Scott commanded the forces that led the successful assault on Vera Cruz, capturing it from the Mexicans in the early months of 1847. Scott’s army was assisted by significant naval forces. Once this had been achieved, he took his men west on an extended march toward Mexico City. On the way, he took part in a number of major battles, including Contreras, Cerro Gordo, Chapultepec and Churubusco. By September 1847, Scott’s forces had succeeded in capturing the national palace of Mexico.
By this time, Scott had come to be regarded as a war hero throughout the nation and, since he had strong Whig sympathies, Washington’s Democrats began to look for ways in which they might manage to undermine him. For this reason, President James K. Polk recalled him to the capital in 1848 in order that Scott might be forced to appear before a court of inquiry.
In the event, none of the charges were actually pressed. Scott continued his work for the Whigs and was adopted by that party as its candidate in the Presidential Election held in 1852. Unfortunately for his party, Scott was an ineffective campaigner and the Whigs were crushed: Franklin Pierce, the Democratic candidate, won 254 electoral college votes to Scott’s mere 42, while the Whigs carried only four of the nation’s 31 states.
Later Career and Civil War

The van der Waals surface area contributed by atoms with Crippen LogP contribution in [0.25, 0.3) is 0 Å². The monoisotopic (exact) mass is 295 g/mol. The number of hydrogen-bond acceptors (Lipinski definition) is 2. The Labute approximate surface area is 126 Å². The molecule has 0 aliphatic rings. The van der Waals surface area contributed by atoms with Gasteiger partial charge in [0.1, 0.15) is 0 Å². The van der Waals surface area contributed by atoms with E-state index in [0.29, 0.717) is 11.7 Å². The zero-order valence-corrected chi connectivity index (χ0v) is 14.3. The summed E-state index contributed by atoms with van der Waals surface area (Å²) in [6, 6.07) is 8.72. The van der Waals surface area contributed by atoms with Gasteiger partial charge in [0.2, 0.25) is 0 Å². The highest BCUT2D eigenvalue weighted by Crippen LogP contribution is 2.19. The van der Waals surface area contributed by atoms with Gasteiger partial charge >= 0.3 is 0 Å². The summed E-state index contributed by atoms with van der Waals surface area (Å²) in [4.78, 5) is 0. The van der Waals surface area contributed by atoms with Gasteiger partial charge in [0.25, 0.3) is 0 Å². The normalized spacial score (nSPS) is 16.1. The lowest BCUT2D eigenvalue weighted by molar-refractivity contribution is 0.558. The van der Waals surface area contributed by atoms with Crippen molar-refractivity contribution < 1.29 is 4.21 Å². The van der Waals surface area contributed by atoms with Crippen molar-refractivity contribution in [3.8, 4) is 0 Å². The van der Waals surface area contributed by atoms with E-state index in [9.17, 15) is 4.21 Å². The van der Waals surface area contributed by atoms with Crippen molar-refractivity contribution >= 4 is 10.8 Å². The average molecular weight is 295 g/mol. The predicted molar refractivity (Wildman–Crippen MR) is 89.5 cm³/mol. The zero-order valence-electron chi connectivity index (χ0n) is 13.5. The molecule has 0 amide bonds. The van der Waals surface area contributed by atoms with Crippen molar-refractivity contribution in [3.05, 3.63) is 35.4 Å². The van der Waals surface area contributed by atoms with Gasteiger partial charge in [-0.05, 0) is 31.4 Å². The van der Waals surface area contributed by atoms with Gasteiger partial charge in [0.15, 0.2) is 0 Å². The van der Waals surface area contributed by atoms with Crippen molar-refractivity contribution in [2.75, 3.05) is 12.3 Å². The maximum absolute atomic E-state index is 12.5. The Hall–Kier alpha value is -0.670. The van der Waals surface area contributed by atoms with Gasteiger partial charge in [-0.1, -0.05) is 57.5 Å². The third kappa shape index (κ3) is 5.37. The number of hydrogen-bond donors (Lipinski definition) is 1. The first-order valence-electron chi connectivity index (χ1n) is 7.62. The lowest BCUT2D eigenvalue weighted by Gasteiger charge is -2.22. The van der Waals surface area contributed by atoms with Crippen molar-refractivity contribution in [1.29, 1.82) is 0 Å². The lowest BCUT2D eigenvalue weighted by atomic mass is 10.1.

Returning to his more impressive Army career, Scott was sent to the Islands of San Juan in Washington in 1859, to defend territory which had been claimed by Britain. By now the threat of secession by certain Southern states was becoming real. Scott, although a Southerner, was strongly opposed to the breaking up of the United States.
Scott was still general-in-chief of the U.S. Army when war finally came in 1861, but by this time he was not the fit and able commander of his younger days. He was overweight, and his health was failing. Scott was an old man in his mid-seventies.
Mindful of his deteriorating condition, Scott suggested to President Abraham Lincoln that overall command should be transferred to Robert E. Lee, but the latter refused to accept Lincoln’s offer.
Scott devised the strategy that was later to be called the “Anaconda Plan,” an encircling blockade which would slowly starve the South of men and supplies. In the early stages of the war, this was a highly unpopular view: both camps believed that the conflict would be short and sharp. Only at the First Battle of Bull Run, in which the Union forces were crushed, did Scott’s plan begin to be taken more seriously.
President Lincoln allowed Scott to resign from his post in November 1861. Somewhat reinvigorated by the lifting of the burden of command, he survived for another five years, allowing him to see the war come to a close – and to see something close to the Anaconda Plan he had first suggested be implemented with some success. He spent his last years traveling across Europe and writing his memoirs. Despite his liking for military finery, which brought him the nickname of “Old Fuss and Feathers”, Scott’s legacy was secure: he is often ranked with Lee as one of the finest military commanders since George Washington.